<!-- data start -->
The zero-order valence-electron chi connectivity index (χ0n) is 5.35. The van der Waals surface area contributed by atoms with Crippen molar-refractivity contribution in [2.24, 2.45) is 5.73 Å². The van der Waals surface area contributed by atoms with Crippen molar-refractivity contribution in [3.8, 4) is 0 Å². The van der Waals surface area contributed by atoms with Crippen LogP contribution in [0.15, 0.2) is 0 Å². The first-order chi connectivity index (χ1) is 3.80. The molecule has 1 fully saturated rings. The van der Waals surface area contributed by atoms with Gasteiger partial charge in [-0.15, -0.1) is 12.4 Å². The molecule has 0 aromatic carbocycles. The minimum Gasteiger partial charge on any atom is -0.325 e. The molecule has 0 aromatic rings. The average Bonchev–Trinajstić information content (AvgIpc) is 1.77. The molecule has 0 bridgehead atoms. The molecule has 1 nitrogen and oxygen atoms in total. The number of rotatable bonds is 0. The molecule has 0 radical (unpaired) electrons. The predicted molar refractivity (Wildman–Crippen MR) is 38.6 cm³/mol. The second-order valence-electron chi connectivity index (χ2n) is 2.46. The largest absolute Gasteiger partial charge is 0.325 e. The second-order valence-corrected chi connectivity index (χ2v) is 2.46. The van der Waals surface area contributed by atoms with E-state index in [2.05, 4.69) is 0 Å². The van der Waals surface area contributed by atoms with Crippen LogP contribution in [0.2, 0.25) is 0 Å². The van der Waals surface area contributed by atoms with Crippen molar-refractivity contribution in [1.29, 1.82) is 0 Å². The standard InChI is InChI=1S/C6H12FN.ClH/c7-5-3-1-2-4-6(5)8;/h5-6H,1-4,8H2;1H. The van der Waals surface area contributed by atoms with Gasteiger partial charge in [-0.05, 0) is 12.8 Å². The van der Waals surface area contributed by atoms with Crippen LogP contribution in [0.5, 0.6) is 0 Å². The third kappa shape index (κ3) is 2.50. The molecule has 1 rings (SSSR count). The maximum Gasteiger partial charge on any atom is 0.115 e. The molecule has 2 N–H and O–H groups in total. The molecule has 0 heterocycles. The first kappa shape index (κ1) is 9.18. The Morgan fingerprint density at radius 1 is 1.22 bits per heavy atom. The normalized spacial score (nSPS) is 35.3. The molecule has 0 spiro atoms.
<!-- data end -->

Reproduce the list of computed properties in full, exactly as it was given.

The zero-order valence-electron chi connectivity index (χ0n) is 5.35. The van der Waals surface area contributed by atoms with Crippen molar-refractivity contribution in [2.24, 2.45) is 5.73 Å². The van der Waals surface area contributed by atoms with Crippen molar-refractivity contribution in [3.8, 4) is 0 Å². The van der Waals surface area contributed by atoms with Crippen LogP contribution in [0.15, 0.2) is 0 Å². The first-order chi connectivity index (χ1) is 3.80. The molecule has 1 fully saturated rings. The van der Waals surface area contributed by atoms with Gasteiger partial charge in [-0.15, -0.1) is 12.4 Å². The molecule has 0 aromatic carbocycles. The minimum Gasteiger partial charge on any atom is -0.325 e. The molecule has 0 aromatic rings. The average Bonchev–Trinajstić information content (AvgIpc) is 1.77. The molecule has 0 bridgehead atoms. The molecule has 1 nitrogen and oxygen atoms in total. The number of rotatable bonds is 0. The molecule has 0 radical (unpaired) electrons. The predicted molar refractivity (Wildman–Crippen MR) is 38.6 cm³/mol. The second-order valence-electron chi connectivity index (χ2n) is 2.46. The largest absolute Gasteiger partial charge is 0.325 e. The second-order valence-corrected chi connectivity index (χ2v) is 2.46. The van der Waals surface area contributed by atoms with E-state index in [2.05, 4.69) is 0 Å². The van der Waals surface area contributed by atoms with Crippen LogP contribution in [0.2, 0.25) is 0 Å². The van der Waals surface area contributed by atoms with Crippen molar-refractivity contribution in [1.29, 1.82) is 0 Å². The standard InChI is InChI=1S/C6H12FN.ClH/c7-5-3-1-2-4-6(5)8;/h5-6H,1-4,8H2;1H. The van der Waals surface area contributed by atoms with Gasteiger partial charge in [-0.05, 0) is 12.8 Å². The van der Waals surface area contributed by atoms with Crippen LogP contribution in [0.5, 0.6) is 0 Å². The third kappa shape index (κ3) is 2.50. The molecule has 1 rings (SSSR count). The maximum Gasteiger partial charge on any atom is 0.115 e. The molecule has 2 N–H and O–H groups in total. The molecule has 0 heterocycles. The first kappa shape index (κ1) is 9.18. The Morgan fingerprint density at radius 1 is 1.22 bits per heavy atom. The normalized spacial score (nSPS) is 35.3. The molecule has 0 spiro atoms.